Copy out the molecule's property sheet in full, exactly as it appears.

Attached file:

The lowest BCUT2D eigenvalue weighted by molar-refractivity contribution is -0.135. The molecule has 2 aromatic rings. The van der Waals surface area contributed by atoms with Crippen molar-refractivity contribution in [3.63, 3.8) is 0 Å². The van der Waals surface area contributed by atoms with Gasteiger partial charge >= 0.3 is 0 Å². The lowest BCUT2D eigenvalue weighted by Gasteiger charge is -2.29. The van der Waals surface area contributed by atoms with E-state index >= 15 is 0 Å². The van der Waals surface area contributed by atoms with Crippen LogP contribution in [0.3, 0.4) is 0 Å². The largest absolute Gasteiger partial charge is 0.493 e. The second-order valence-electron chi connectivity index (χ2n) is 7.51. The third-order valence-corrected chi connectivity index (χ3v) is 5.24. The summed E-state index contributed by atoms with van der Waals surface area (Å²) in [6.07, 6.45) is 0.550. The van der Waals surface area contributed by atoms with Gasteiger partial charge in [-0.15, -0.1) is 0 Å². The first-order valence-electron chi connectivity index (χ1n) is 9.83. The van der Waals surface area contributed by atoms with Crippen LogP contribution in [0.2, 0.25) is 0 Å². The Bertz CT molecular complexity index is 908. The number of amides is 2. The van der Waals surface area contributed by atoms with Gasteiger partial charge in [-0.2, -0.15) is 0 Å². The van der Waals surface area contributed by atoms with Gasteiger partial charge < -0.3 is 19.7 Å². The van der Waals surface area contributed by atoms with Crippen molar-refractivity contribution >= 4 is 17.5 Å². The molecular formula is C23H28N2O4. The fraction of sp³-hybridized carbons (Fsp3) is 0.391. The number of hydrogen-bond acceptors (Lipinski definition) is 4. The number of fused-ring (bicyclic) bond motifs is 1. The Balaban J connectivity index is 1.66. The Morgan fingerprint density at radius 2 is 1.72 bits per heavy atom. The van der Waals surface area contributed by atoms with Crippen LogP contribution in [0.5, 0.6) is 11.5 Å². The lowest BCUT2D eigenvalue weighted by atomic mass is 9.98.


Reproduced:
The lowest BCUT2D eigenvalue weighted by molar-refractivity contribution is -0.135. The molecule has 2 aromatic rings. The van der Waals surface area contributed by atoms with Crippen molar-refractivity contribution in [3.63, 3.8) is 0 Å². The van der Waals surface area contributed by atoms with Gasteiger partial charge >= 0.3 is 0 Å². The lowest BCUT2D eigenvalue weighted by Gasteiger charge is -2.29. The van der Waals surface area contributed by atoms with E-state index >= 15 is 0 Å². The van der Waals surface area contributed by atoms with Crippen LogP contribution in [0.3, 0.4) is 0 Å². The largest absolute Gasteiger partial charge is 0.493 e. The second-order valence-electron chi connectivity index (χ2n) is 7.51. The third-order valence-corrected chi connectivity index (χ3v) is 5.24. The summed E-state index contributed by atoms with van der Waals surface area (Å²) in [6.07, 6.45) is 0.550. The van der Waals surface area contributed by atoms with Gasteiger partial charge in [-0.15, -0.1) is 0 Å². The first-order valence-electron chi connectivity index (χ1n) is 9.83. The van der Waals surface area contributed by atoms with Crippen LogP contribution in [0.2, 0.25) is 0 Å². The Bertz CT molecular complexity index is 908. The number of amides is 2. The van der Waals surface area contributed by atoms with Gasteiger partial charge in [-0.2, -0.15) is 0 Å². The van der Waals surface area contributed by atoms with Gasteiger partial charge < -0.3 is 19.7 Å². The van der Waals surface area contributed by atoms with Crippen molar-refractivity contribution >= 4 is 17.5 Å². The molecular formula is C23H28N2O4. The fraction of sp³-hybridized carbons (Fsp3) is 0.391. The number of hydrogen-bond acceptors (Lipinski definition) is 4. The number of fused-ring (bicyclic) bond motifs is 1. The Balaban J connectivity index is 1.66. The Morgan fingerprint density at radius 2 is 1.72 bits per heavy atom. The van der Waals surface area contributed by atoms with Crippen LogP contribution in [0.5, 0.6) is 11.5 Å². The lowest BCUT2D eigenvalue weighted by atomic mass is 9.98.